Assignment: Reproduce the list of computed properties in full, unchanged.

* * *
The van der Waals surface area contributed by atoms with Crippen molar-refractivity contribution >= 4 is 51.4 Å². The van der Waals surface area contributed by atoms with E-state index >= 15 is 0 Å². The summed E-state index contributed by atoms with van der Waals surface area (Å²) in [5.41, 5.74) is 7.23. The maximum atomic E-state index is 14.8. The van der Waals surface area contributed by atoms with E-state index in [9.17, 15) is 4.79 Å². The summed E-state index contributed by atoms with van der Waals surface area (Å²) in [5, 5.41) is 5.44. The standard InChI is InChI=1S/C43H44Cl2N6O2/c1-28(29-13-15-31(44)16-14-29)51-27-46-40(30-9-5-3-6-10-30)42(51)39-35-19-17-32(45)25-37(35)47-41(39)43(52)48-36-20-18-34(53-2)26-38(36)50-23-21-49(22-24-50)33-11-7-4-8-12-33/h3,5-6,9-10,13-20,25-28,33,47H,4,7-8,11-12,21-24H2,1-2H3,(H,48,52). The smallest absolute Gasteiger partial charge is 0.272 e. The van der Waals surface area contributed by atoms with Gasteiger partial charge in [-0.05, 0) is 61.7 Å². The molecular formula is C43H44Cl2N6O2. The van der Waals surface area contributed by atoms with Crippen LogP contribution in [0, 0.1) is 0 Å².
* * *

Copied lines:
The van der Waals surface area contributed by atoms with Crippen molar-refractivity contribution >= 4 is 51.4 Å². The van der Waals surface area contributed by atoms with E-state index >= 15 is 0 Å². The summed E-state index contributed by atoms with van der Waals surface area (Å²) in [5.41, 5.74) is 7.23. The maximum atomic E-state index is 14.8. The van der Waals surface area contributed by atoms with E-state index in [9.17, 15) is 4.79 Å². The summed E-state index contributed by atoms with van der Waals surface area (Å²) in [5, 5.41) is 5.44. The standard InChI is InChI=1S/C43H44Cl2N6O2/c1-28(29-13-15-31(44)16-14-29)51-27-46-40(30-9-5-3-6-10-30)42(51)39-35-19-17-32(45)25-37(35)47-41(39)43(52)48-36-20-18-34(53-2)26-38(36)50-23-21-49(22-24-50)33-11-7-4-8-12-33/h3,5-6,9-10,13-20,25-28,33,47H,4,7-8,11-12,21-24H2,1-2H3,(H,48,52). The smallest absolute Gasteiger partial charge is 0.272 e. The van der Waals surface area contributed by atoms with Gasteiger partial charge in [-0.05, 0) is 61.7 Å². The molecular formula is C43H44Cl2N6O2. The van der Waals surface area contributed by atoms with Crippen LogP contribution in [0, 0.1) is 0 Å².